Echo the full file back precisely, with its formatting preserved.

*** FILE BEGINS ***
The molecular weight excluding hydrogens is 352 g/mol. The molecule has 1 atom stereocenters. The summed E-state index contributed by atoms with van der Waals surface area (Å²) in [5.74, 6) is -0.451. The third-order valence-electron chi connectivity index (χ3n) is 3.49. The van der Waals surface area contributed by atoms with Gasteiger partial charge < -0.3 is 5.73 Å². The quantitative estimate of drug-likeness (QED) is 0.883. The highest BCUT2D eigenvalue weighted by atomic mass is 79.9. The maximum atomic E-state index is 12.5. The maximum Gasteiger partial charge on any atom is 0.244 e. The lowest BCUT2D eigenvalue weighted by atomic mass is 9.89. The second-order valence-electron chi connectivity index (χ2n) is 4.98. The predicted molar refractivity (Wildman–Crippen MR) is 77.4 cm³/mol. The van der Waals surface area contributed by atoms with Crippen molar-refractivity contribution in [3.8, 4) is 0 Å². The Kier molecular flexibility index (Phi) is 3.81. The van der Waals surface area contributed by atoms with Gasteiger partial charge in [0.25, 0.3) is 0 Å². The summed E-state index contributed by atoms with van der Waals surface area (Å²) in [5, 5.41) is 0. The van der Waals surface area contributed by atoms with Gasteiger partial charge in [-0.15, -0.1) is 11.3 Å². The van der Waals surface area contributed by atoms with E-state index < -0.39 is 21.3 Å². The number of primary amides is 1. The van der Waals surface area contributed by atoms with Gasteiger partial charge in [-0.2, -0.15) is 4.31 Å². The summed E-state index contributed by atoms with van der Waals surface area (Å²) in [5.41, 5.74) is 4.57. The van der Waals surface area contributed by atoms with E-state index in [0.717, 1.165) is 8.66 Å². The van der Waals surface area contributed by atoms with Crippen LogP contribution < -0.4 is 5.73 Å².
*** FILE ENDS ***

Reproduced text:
The molecular weight excluding hydrogens is 352 g/mol. The molecule has 1 atom stereocenters. The summed E-state index contributed by atoms with van der Waals surface area (Å²) in [5.74, 6) is -0.451. The third-order valence-electron chi connectivity index (χ3n) is 3.49. The van der Waals surface area contributed by atoms with Gasteiger partial charge < -0.3 is 5.73 Å². The quantitative estimate of drug-likeness (QED) is 0.883. The highest BCUT2D eigenvalue weighted by atomic mass is 79.9. The maximum atomic E-state index is 12.5. The maximum Gasteiger partial charge on any atom is 0.244 e. The lowest BCUT2D eigenvalue weighted by atomic mass is 9.89. The second-order valence-electron chi connectivity index (χ2n) is 4.98. The predicted molar refractivity (Wildman–Crippen MR) is 77.4 cm³/mol. The van der Waals surface area contributed by atoms with Crippen molar-refractivity contribution in [3.8, 4) is 0 Å². The Kier molecular flexibility index (Phi) is 3.81. The van der Waals surface area contributed by atoms with Gasteiger partial charge in [0.25, 0.3) is 0 Å². The summed E-state index contributed by atoms with van der Waals surface area (Å²) in [5, 5.41) is 0. The van der Waals surface area contributed by atoms with Gasteiger partial charge in [-0.15, -0.1) is 11.3 Å². The van der Waals surface area contributed by atoms with E-state index < -0.39 is 21.3 Å². The number of primary amides is 1. The van der Waals surface area contributed by atoms with Gasteiger partial charge in [-0.2, -0.15) is 4.31 Å². The summed E-state index contributed by atoms with van der Waals surface area (Å²) in [5.41, 5.74) is 4.57. The van der Waals surface area contributed by atoms with E-state index in [0.717, 1.165) is 8.66 Å². The van der Waals surface area contributed by atoms with Crippen LogP contribution < -0.4 is 5.73 Å².